The Weighty Truth about Child Obesity

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Children with rosy, sagging cheeks and bulging tummies are oft-construed as utterly cute. Little do we know that we are cuddling one ugly reality – cases of child obesity have risen dramatically around the world in recent years.

Moreover, aside from the setbacks that obesity brings to a child’s body, cardiac problems, and skin disorders among others, more intangible effects are there. Among these consequences are depression and poor self-esteem, more often entailing a sense of withdrawal from the outside world.

What Constitutes Child Obesity

The study Evaluation and Treatment of Childhood Obesity explains the problem. Conducted by Michael Johnson, MD, the study weighs the amount of input and output of children, which are food and exercise, respectively. The result showed that obese children are not actually gluttonous; they are just plain inactive.

The disease usually occurs between the ages of five to six and recurs during adolescence. Experts say that if a child’s weight is at least 10% higher than his or her recommended body and height type, obesity may be present.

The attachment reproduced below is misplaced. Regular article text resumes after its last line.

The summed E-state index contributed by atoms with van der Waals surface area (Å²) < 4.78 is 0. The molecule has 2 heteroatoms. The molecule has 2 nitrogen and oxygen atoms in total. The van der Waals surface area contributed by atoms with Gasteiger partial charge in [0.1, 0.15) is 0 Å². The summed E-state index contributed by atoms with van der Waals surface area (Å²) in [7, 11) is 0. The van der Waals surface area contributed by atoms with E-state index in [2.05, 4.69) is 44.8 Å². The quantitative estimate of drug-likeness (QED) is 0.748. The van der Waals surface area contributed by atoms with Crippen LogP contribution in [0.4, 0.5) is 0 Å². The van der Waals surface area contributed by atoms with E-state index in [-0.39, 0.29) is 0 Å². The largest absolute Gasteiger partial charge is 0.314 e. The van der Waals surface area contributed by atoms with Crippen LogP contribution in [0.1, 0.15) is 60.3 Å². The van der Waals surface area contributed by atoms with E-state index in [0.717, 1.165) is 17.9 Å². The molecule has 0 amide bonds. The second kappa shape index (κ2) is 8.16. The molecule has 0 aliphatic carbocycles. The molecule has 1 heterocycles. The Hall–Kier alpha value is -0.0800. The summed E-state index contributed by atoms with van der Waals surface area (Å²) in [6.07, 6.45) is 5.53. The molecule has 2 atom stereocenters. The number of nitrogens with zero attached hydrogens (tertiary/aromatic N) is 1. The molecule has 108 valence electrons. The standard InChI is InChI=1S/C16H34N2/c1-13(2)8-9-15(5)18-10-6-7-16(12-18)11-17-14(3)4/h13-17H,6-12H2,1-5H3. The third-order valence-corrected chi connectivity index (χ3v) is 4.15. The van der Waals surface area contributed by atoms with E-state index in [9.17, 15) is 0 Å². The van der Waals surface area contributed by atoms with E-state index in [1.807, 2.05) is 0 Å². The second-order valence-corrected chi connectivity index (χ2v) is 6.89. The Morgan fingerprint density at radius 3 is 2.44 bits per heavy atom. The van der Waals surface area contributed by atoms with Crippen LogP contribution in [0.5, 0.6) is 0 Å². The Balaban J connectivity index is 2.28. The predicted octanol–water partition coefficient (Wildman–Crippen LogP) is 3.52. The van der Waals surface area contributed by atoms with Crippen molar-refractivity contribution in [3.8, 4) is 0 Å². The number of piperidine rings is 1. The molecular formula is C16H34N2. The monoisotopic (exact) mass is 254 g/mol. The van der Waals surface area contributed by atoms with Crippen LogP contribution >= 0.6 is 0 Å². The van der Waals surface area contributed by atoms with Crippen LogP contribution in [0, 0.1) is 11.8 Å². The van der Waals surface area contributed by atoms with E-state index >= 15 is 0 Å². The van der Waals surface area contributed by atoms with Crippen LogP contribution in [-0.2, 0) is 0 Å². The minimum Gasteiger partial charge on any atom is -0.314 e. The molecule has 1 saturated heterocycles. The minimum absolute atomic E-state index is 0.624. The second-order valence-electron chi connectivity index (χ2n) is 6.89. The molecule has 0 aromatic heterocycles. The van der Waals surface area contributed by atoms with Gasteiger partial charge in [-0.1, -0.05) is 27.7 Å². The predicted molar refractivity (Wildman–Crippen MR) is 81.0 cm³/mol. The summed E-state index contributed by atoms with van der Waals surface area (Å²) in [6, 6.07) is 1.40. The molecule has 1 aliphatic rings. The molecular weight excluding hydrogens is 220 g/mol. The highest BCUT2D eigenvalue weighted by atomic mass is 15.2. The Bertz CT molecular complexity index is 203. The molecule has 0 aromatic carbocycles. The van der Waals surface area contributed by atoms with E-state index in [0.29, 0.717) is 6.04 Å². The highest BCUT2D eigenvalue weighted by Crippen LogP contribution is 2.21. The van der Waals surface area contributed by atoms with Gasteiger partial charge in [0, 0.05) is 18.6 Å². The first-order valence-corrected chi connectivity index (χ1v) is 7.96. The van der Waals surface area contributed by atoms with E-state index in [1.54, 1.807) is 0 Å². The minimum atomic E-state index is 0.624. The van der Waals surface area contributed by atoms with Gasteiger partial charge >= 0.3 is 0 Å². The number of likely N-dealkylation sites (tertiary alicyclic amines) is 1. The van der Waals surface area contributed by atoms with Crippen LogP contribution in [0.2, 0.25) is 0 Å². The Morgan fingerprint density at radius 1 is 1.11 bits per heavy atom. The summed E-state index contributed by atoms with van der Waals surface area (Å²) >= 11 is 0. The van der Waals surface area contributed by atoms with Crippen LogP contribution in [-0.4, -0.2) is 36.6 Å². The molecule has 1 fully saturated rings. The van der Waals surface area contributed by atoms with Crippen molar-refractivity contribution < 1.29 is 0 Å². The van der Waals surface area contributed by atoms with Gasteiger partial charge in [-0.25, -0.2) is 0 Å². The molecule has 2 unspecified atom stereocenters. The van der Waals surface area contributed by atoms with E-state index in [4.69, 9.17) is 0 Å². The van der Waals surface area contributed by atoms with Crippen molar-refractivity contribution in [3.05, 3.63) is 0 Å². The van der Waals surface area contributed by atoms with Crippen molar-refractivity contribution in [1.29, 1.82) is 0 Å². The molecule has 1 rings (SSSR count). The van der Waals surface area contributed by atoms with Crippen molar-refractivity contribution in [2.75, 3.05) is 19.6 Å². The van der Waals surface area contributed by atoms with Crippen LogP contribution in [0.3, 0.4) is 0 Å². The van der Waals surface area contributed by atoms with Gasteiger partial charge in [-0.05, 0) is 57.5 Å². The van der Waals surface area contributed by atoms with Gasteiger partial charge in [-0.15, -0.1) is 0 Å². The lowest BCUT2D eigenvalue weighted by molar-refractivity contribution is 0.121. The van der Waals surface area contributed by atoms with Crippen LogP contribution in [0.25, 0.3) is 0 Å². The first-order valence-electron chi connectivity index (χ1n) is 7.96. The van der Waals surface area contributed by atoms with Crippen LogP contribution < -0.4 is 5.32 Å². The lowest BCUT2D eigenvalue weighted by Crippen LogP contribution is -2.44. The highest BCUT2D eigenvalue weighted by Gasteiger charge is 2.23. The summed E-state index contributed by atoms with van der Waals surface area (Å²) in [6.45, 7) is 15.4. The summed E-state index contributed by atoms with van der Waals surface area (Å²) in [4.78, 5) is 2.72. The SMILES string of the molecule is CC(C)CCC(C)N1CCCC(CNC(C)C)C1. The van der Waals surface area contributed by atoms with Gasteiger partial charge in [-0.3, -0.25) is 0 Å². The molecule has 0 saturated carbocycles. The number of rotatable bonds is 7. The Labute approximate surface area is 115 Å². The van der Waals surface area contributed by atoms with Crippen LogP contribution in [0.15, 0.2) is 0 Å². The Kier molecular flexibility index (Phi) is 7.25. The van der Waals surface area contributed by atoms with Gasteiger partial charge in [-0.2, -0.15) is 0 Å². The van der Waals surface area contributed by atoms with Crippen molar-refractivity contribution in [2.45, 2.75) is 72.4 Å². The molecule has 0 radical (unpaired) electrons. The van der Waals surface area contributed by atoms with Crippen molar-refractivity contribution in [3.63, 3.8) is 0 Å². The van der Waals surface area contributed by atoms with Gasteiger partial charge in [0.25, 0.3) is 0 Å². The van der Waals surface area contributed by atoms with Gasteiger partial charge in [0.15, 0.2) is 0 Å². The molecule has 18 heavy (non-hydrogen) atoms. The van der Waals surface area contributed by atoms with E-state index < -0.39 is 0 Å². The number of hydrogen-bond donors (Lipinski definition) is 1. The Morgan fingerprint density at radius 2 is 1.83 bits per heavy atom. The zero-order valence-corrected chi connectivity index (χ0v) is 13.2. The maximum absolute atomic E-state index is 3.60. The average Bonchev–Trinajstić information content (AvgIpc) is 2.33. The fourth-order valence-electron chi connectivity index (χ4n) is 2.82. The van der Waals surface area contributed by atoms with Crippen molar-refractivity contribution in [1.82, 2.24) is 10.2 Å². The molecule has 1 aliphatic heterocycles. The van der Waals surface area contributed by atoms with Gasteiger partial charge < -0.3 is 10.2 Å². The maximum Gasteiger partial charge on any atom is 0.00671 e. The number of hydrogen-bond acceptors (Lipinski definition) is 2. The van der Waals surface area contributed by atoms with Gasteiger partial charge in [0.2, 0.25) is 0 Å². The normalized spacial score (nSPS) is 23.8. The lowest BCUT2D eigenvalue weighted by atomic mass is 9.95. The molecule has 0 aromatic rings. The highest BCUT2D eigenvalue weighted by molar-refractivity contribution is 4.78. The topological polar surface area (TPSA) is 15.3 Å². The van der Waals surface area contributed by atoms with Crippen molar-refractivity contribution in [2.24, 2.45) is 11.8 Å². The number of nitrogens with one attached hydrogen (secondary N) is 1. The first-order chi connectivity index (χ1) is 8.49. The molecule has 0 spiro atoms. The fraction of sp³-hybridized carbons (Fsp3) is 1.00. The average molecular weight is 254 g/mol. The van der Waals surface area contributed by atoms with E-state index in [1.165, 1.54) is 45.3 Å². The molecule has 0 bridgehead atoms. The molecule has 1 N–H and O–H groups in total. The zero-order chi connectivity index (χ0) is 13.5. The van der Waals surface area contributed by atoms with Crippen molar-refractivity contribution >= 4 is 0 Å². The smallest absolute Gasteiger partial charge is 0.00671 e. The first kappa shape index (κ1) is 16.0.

Be more wary! Your television set is another reason for this “growing” problem. TV viewing, much more if alternated with playing addictive computer games, could keep the physical inactivity to an unbelievable high. This habit heightens chances of obesity, especially if excessive calories from junk foods and fast food treats complete the picture.

On the other hand, the genes are also a factor. If there is at least one obese parent in the family, the chance of having an obese child rises up to 72%.

How to Prevent Child Obesity

The problem of overeating, first and foremost, should be rooted when dealing with prevention and cure of obesity. What could possibly induce overeating, depression, or sheer boredom? The Johnson report recommends activities, such as journal-keeping and exercise. The child’s thoughts should also be examined and changed into positive ones, so as to help build esteem. The list goes on, which boils down to the need for cooperation within the family and the opening of communication between parent and child.

And oh, encourage smaller bites of food. Tell your child to chew food longer, taking time to put his or her fork between bites. Good and healthy habits, even the most mundane, helps counter very early childhood obesity.

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